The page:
Monday, February 26, 2018

Buying Stuff Abroad


By early 1969 I was cracking up. My life appeared too be circling the drain. I couldn't stop thinking that my country was bombing the life out of innocent men, women and children in Vietnam, purposefully, in the words of Air Force General Curtis LeMay, bombing them back into the Stone Age. He also said, "There are no innocent civilians. It is their government and you are fighting a people, you are not trying to fight an armed force anymore. So it doesn't bother me so much to be killing the so-called innocent bystanders.." I couldn't sleep at night-- literally; my taxes were buying those bombs. But that wasn't all.

I was in college at the time, in my senior year. Recently, the school gave me a philanthropy award and they sent a car to pick me up in NYC and drive me out to the campus. The friendly driver asked me if I was the Howie Klein. I said I was a Howie Klein and he asked if I was the one from Operation Stony Brook-- at the time to biggest campus drug bust in America. Oh, yeah... I was that Howie Klein. He was one of the cops assigned to arrest me. What a coincidence... almost 50 years later!

Blowhard Donnie Trump talks a lot about how great Suffolk County police are in the battle against Mara Salvatrucha, better known as MS-13. I hope the department is better now than they were in 1969. Then they would come up to be in brand new unwashed bell bottoms with a wig that looked like a mop and their big police shoes and ask to buy $5 worth of pot. One day I was sitting in the cafeteria and watched a police cruiser pull up to my car and disgorge a uniformed cop who took out a hammer and smash my tail light. I didn't have time to get it fixed before I had to drive into the city to pick up a kilo of hash. The cops pulled me over on my way home. The practically took the car apart, even took my wheels off before they gave me a ticket for driving with a broken tail light. The hash was sitting in a brown paper bag on the front seat. The truly were the keystone cops and never arrested me.

But they were stressing me out. And in 1969, while my classmates were finishing their last few months in college and preparing for graduation, I persuaded my professors to let me leave early and took off for parts unknown. 1969 was my first trip to Afghanistan, one of my favorite of the over 100 countries I've visited.

In those days, I had no money-- literally nothing. I got by on my wits-- and sending hash back to my old customers in the U.S. Sometimes I would have some money, other times I starved and waited before I had cash for gas. Credit cards weren't common back then and they hadn't invented cell phones yet. But I managed to scrape together some cash to buy a gorgeous carpet in Afghanistan. I bargained for it for a week. It's next to my bed to this day. Normally though, my travels were for the sake of seeing the world and experiencing other cultures. I loved it.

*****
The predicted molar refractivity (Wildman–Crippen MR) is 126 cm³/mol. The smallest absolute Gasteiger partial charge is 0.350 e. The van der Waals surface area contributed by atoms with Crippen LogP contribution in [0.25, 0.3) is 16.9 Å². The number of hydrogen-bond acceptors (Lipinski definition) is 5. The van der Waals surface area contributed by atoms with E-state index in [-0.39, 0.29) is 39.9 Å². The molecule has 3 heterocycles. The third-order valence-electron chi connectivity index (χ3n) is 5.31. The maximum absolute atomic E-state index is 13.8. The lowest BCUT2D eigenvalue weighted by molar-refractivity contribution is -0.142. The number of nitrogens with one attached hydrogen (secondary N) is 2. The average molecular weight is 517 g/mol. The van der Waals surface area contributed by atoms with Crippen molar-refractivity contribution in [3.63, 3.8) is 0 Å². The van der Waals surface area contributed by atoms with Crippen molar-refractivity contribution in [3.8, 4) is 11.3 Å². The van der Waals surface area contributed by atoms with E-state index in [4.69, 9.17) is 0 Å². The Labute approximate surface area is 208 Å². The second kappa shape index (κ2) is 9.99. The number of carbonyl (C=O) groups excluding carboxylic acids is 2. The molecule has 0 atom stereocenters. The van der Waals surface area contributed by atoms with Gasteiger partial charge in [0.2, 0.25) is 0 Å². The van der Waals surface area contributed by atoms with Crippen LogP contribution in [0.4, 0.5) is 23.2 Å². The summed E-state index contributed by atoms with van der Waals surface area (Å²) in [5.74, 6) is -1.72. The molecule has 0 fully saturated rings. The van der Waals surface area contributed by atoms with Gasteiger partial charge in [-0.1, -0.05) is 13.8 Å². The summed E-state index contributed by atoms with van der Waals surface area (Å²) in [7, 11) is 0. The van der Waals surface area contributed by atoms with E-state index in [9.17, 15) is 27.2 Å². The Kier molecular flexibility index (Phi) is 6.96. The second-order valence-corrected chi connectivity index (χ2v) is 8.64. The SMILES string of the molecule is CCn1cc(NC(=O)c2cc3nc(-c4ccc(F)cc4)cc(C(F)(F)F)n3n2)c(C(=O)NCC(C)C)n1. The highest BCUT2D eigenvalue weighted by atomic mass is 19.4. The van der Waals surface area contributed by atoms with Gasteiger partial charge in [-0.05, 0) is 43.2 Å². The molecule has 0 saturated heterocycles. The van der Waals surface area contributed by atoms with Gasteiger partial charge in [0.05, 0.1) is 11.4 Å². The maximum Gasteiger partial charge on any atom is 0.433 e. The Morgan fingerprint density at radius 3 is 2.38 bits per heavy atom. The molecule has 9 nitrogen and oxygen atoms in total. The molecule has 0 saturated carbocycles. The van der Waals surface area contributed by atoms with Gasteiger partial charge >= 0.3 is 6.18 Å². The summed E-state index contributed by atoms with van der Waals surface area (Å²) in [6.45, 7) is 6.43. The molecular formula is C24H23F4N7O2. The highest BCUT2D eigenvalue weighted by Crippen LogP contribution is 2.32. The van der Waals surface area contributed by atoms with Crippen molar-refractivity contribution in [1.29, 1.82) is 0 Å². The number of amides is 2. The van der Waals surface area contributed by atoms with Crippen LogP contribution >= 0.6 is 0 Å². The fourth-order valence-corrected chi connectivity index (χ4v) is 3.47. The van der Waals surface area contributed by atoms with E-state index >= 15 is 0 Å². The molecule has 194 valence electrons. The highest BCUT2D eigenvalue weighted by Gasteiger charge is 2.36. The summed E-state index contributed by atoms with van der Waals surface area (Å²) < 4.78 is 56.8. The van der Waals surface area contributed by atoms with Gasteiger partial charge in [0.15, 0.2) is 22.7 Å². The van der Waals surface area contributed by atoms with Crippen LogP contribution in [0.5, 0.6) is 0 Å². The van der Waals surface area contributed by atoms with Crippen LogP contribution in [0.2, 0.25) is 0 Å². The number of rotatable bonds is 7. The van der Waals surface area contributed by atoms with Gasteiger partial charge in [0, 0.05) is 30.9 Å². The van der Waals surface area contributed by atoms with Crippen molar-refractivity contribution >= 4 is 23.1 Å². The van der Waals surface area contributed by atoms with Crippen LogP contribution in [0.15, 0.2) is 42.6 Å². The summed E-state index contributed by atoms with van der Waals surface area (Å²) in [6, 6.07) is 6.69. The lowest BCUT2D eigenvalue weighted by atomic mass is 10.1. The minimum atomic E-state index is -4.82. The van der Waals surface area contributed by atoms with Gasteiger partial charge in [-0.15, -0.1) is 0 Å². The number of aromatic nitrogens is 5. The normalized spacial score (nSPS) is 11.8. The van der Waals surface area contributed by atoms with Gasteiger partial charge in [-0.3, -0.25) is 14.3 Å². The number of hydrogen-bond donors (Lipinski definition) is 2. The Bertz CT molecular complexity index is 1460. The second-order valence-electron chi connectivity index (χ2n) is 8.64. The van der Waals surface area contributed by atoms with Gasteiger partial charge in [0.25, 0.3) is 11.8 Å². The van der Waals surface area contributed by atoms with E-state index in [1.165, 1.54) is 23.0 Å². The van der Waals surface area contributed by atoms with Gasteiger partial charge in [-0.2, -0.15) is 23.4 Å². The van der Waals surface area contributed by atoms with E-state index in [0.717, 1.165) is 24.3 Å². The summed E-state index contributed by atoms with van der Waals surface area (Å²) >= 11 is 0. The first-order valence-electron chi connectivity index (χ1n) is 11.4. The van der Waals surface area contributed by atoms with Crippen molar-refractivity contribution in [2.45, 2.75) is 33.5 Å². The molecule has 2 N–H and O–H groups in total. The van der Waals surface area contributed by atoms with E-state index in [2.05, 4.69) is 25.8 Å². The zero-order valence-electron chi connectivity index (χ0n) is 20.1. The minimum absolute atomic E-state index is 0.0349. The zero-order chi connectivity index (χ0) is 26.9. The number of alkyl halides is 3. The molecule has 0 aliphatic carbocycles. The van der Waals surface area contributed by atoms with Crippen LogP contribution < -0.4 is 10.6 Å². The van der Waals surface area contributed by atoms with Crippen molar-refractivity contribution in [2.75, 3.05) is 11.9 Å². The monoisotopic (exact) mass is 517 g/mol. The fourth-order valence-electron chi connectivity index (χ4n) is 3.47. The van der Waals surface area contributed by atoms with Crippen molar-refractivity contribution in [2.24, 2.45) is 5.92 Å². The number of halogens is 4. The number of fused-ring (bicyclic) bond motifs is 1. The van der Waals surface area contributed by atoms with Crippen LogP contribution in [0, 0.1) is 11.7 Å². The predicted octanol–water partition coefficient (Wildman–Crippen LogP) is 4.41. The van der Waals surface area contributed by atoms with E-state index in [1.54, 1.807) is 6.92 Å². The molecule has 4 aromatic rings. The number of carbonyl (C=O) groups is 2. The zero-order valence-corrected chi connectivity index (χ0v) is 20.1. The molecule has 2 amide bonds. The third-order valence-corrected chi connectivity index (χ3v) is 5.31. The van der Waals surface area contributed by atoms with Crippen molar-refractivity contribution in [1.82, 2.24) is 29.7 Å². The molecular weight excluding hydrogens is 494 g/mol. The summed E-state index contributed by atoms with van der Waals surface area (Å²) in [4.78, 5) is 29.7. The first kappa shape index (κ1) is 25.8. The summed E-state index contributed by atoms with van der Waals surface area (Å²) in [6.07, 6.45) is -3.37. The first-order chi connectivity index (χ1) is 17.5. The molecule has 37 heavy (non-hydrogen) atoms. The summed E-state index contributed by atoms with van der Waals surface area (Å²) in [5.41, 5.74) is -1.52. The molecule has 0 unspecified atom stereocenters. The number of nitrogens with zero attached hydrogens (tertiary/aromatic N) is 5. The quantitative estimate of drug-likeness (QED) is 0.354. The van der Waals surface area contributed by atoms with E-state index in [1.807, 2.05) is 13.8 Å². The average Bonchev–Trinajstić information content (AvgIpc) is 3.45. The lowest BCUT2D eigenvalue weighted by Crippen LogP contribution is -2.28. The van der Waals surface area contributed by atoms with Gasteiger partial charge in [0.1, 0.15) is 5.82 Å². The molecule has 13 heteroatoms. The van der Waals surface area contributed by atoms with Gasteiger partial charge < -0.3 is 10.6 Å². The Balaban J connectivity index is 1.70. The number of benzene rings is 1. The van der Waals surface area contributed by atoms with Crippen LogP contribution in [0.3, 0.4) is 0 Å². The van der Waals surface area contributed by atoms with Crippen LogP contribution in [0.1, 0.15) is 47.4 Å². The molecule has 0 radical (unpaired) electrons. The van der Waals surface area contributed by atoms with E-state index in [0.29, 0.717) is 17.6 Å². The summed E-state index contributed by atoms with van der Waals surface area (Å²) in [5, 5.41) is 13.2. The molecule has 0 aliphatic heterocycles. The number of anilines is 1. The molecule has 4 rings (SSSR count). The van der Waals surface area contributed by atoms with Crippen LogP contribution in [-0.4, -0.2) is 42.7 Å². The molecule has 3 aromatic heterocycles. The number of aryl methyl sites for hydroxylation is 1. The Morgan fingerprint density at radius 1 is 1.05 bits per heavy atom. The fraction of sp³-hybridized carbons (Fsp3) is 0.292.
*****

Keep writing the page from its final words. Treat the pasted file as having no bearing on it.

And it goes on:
Eventually I returned to the U.S. and someone wound up as the president of a division of a corporate behemoth. That's another story. But it was an international company and I was happily able to continue my travels-- on steroids. Then when I travelled I was also able to buy things-- furnishings for my house, gifts for friends, clothing... The other day I was admiring a carved wooded mask on a wall I bought in Mali and Roland and I were arguing about which town we get it in.

Now I'm retired but I still travel-- more than ever. But I don't buy things any more. The materialism thing has gone bye-bye. What I do buy abroad, though, are prescription medicines. Our pharmaceutical companies are ripping us off-- and not in a small way. I was in Thailand recently. All I bought was meds. My doctor has me on an inhaler for example. Here in the U.S.-- with Medicare-- it costs between $70 and $80. Not so terrible... but in Thailand the same inhaler costs $6. Does that not seem like that big a deal? One of my medicines is experimental and my doctor thinks it will cure the neuropathy that was a side effect of chemo. Medicare refuses to give my insurance company the OK because it's experimental. So I'm stuck-- $4,000 a month. That's $48,000 a year. And that's just one of several high-priced medicines I have to take. And, no, the pharmaceutical companies won't help, not even in non-financial ways. But the same exact drug in Thailand... $600/month-- $7,200/year.

Didn't Trump say the pharmaceutical companies were "getting away with murder" while he was campaigning? The implication was that he was going to fix that problem. What has he done about that "murder" since he took over? You know the answer to that as well as I do.

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At 5:38 AM, Anonymous Hone said...

Canada is also a good bet for finding less expensive drugs. I bought inhalers for my son for $45 when they were over $200 here. Corruption and greed fill the halls of Congress and it is getting worse every day.

At 7:00 AM, Anonymous Anonymous said...

And how about the reverse? Abroad buying Stuff? (Citibank, Fox, Congress, . . .)


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